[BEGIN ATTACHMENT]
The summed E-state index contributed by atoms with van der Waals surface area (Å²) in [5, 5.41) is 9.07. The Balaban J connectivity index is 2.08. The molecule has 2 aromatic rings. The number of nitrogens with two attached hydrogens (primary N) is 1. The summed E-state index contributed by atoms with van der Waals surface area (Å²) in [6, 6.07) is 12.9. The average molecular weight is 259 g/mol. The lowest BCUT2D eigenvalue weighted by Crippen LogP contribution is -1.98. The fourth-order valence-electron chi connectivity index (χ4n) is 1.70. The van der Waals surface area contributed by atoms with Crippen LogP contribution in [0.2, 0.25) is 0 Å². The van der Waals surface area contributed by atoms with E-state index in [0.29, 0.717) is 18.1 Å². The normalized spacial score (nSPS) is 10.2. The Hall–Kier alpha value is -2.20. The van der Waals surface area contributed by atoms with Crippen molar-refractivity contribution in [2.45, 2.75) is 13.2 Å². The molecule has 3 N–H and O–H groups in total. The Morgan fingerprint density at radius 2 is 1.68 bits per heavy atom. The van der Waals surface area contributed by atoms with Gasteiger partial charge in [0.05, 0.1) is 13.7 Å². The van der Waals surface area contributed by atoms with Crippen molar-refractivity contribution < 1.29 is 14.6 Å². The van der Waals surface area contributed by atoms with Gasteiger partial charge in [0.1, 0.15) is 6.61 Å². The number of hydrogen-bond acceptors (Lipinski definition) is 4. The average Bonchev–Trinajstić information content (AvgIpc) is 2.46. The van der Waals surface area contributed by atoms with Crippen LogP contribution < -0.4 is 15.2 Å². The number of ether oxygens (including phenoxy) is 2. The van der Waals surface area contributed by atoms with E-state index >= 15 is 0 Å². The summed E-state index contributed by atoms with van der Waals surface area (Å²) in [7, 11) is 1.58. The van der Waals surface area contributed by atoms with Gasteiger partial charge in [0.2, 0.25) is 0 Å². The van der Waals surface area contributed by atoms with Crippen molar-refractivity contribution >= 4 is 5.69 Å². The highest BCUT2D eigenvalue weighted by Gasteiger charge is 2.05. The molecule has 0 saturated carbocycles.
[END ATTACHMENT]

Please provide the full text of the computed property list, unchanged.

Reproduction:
The summed E-state index contributed by atoms with van der Waals surface area (Å²) in [5, 5.41) is 9.07. The Balaban J connectivity index is 2.08. The molecule has 2 aromatic rings. The number of nitrogens with two attached hydrogens (primary N) is 1. The summed E-state index contributed by atoms with van der Waals surface area (Å²) in [6, 6.07) is 12.9. The average molecular weight is 259 g/mol. The lowest BCUT2D eigenvalue weighted by Crippen LogP contribution is -1.98. The fourth-order valence-electron chi connectivity index (χ4n) is 1.70. The van der Waals surface area contributed by atoms with Crippen LogP contribution in [0.2, 0.25) is 0 Å². The van der Waals surface area contributed by atoms with E-state index in [0.29, 0.717) is 18.1 Å². The normalized spacial score (nSPS) is 10.2. The Hall–Kier alpha value is -2.20. The van der Waals surface area contributed by atoms with Crippen molar-refractivity contribution in [2.45, 2.75) is 13.2 Å². The molecule has 3 N–H and O–H groups in total. The Morgan fingerprint density at radius 2 is 1.68 bits per heavy atom. The van der Waals surface area contributed by atoms with Gasteiger partial charge in [0.05, 0.1) is 13.7 Å². The van der Waals surface area contributed by atoms with Crippen molar-refractivity contribution < 1.29 is 14.6 Å². The van der Waals surface area contributed by atoms with Gasteiger partial charge in [0.1, 0.15) is 6.61 Å². The number of hydrogen-bond acceptors (Lipinski definition) is 4. The average Bonchev–Trinajstić information content (AvgIpc) is 2.46. The van der Waals surface area contributed by atoms with Crippen LogP contribution < -0.4 is 15.2 Å². The number of ether oxygens (including phenoxy) is 2. The van der Waals surface area contributed by atoms with E-state index >= 15 is 0 Å². The summed E-state index contributed by atoms with van der Waals surface area (Å²) in [7, 11) is 1.58. The van der Waals surface area contributed by atoms with Gasteiger partial charge in [0.2, 0.25) is 0 Å². The van der Waals surface area contributed by atoms with Crippen molar-refractivity contribution >= 4 is 5.69 Å². The highest BCUT2D eigenvalue weighted by Gasteiger charge is 2.05. The molecule has 0 saturated carbocycles.